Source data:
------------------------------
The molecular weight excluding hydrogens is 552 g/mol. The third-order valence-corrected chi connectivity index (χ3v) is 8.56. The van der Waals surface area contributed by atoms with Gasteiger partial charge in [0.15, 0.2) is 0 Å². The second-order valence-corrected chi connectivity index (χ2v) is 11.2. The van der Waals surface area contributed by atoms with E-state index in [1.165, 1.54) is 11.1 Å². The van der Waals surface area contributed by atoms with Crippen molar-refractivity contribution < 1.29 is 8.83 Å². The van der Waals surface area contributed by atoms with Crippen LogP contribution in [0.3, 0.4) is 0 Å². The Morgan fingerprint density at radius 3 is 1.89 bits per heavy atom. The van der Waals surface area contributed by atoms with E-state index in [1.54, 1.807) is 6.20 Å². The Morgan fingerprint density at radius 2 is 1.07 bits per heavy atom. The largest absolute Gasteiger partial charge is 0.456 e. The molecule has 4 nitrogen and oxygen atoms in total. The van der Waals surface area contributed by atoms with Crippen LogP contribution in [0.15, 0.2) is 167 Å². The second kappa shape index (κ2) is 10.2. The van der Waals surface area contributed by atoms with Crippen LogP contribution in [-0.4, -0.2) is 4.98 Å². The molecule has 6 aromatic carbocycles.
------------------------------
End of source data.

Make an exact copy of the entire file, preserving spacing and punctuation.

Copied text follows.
The molecular weight excluding hydrogens is 552 g/mol. The third-order valence-corrected chi connectivity index (χ3v) is 8.56. The van der Waals surface area contributed by atoms with Gasteiger partial charge in [0.15, 0.2) is 0 Å². The second-order valence-corrected chi connectivity index (χ2v) is 11.2. The van der Waals surface area contributed by atoms with E-state index in [1.165, 1.54) is 11.1 Å². The van der Waals surface area contributed by atoms with Crippen molar-refractivity contribution < 1.29 is 8.83 Å². The van der Waals surface area contributed by atoms with Crippen LogP contribution in [0.3, 0.4) is 0 Å². The Morgan fingerprint density at radius 3 is 1.89 bits per heavy atom. The van der Waals surface area contributed by atoms with E-state index in [1.54, 1.807) is 6.20 Å². The Morgan fingerprint density at radius 2 is 1.07 bits per heavy atom. The largest absolute Gasteiger partial charge is 0.456 e. The molecule has 4 nitrogen and oxygen atoms in total. The van der Waals surface area contributed by atoms with Crippen LogP contribution in [0.15, 0.2) is 167 Å². The second kappa shape index (κ2) is 10.2. The van der Waals surface area contributed by atoms with Crippen LogP contribution in [-0.4, -0.2) is 4.98 Å². The molecule has 6 aromatic carbocycles.